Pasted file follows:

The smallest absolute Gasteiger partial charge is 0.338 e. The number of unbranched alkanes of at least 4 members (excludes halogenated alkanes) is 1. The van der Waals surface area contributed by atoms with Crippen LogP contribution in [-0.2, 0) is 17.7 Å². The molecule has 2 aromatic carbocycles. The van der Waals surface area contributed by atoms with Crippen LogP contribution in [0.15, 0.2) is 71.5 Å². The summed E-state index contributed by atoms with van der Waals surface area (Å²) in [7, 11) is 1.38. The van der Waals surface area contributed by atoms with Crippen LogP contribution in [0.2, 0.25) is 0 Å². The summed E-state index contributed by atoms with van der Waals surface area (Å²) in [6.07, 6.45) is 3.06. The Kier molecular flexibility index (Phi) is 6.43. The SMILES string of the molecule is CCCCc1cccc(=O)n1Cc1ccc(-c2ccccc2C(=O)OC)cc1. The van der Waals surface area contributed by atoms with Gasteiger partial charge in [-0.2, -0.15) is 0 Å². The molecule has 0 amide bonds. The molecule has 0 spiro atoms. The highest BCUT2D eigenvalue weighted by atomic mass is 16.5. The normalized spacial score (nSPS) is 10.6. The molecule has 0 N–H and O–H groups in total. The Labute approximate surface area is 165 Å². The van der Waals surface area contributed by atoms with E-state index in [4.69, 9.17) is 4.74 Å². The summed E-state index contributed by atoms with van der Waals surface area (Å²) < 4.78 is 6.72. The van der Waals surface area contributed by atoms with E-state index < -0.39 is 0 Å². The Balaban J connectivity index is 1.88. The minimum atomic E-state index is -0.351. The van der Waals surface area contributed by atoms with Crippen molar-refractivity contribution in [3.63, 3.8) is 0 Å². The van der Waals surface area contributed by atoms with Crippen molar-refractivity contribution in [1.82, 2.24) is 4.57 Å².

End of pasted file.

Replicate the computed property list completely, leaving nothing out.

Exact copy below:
The smallest absolute Gasteiger partial charge is 0.338 e. The number of unbranched alkanes of at least 4 members (excludes halogenated alkanes) is 1. The van der Waals surface area contributed by atoms with Crippen LogP contribution in [-0.2, 0) is 17.7 Å². The molecule has 2 aromatic carbocycles. The van der Waals surface area contributed by atoms with Crippen LogP contribution in [0.15, 0.2) is 71.5 Å². The summed E-state index contributed by atoms with van der Waals surface area (Å²) in [7, 11) is 1.38. The van der Waals surface area contributed by atoms with Crippen LogP contribution in [0.2, 0.25) is 0 Å². The summed E-state index contributed by atoms with van der Waals surface area (Å²) in [6.07, 6.45) is 3.06. The Kier molecular flexibility index (Phi) is 6.43. The SMILES string of the molecule is CCCCc1cccc(=O)n1Cc1ccc(-c2ccccc2C(=O)OC)cc1. The van der Waals surface area contributed by atoms with Gasteiger partial charge in [-0.2, -0.15) is 0 Å². The molecule has 0 amide bonds. The molecule has 0 spiro atoms. The highest BCUT2D eigenvalue weighted by atomic mass is 16.5. The normalized spacial score (nSPS) is 10.6. The molecule has 0 N–H and O–H groups in total. The Labute approximate surface area is 165 Å². The van der Waals surface area contributed by atoms with E-state index in [4.69, 9.17) is 4.74 Å². The summed E-state index contributed by atoms with van der Waals surface area (Å²) < 4.78 is 6.72. The van der Waals surface area contributed by atoms with E-state index < -0.39 is 0 Å². The Balaban J connectivity index is 1.88. The minimum atomic E-state index is -0.351. The van der Waals surface area contributed by atoms with Crippen molar-refractivity contribution in [3.63, 3.8) is 0 Å². The van der Waals surface area contributed by atoms with Crippen molar-refractivity contribution in [1.82, 2.24) is 4.57 Å².